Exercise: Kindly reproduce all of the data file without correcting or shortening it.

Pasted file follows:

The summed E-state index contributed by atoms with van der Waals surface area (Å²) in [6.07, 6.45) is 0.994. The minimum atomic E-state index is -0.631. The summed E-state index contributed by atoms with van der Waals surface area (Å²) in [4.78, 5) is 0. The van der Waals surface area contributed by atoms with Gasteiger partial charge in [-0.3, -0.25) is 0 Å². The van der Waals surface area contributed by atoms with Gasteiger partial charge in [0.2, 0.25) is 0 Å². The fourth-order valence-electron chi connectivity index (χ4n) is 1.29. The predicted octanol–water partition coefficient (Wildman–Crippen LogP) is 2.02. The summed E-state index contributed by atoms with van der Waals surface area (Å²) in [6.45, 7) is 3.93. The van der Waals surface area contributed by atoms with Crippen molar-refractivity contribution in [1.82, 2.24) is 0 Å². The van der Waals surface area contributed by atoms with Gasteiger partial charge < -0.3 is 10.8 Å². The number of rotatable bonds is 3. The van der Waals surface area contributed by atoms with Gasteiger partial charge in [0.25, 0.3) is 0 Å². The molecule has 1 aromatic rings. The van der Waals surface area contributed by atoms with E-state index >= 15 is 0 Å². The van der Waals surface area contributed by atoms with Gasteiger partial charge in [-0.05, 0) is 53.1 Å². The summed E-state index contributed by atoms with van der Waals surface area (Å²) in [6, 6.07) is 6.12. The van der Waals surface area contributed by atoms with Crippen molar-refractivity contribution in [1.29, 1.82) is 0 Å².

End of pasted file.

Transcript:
The summed E-state index contributed by atoms with van der Waals surface area (Å²) in [6.07, 6.45) is 0.994. The minimum atomic E-state index is -0.631. The summed E-state index contributed by atoms with van der Waals surface area (Å²) in [4.78, 5) is 0. The van der Waals surface area contributed by atoms with Gasteiger partial charge in [-0.3, -0.25) is 0 Å². The van der Waals surface area contributed by atoms with Gasteiger partial charge in [0.2, 0.25) is 0 Å². The fourth-order valence-electron chi connectivity index (χ4n) is 1.29. The predicted octanol–water partition coefficient (Wildman–Crippen LogP) is 2.02. The summed E-state index contributed by atoms with van der Waals surface area (Å²) in [6.45, 7) is 3.93. The van der Waals surface area contributed by atoms with Crippen molar-refractivity contribution in [1.82, 2.24) is 0 Å². The van der Waals surface area contributed by atoms with Gasteiger partial charge < -0.3 is 10.8 Å². The number of rotatable bonds is 3. The van der Waals surface area contributed by atoms with Gasteiger partial charge in [0.25, 0.3) is 0 Å². The molecule has 1 aromatic rings. The van der Waals surface area contributed by atoms with E-state index >= 15 is 0 Å². The van der Waals surface area contributed by atoms with Gasteiger partial charge in [-0.05, 0) is 53.1 Å². The summed E-state index contributed by atoms with van der Waals surface area (Å²) in [6, 6.07) is 6.12. The van der Waals surface area contributed by atoms with Crippen molar-refractivity contribution in [1.29, 1.82) is 0 Å².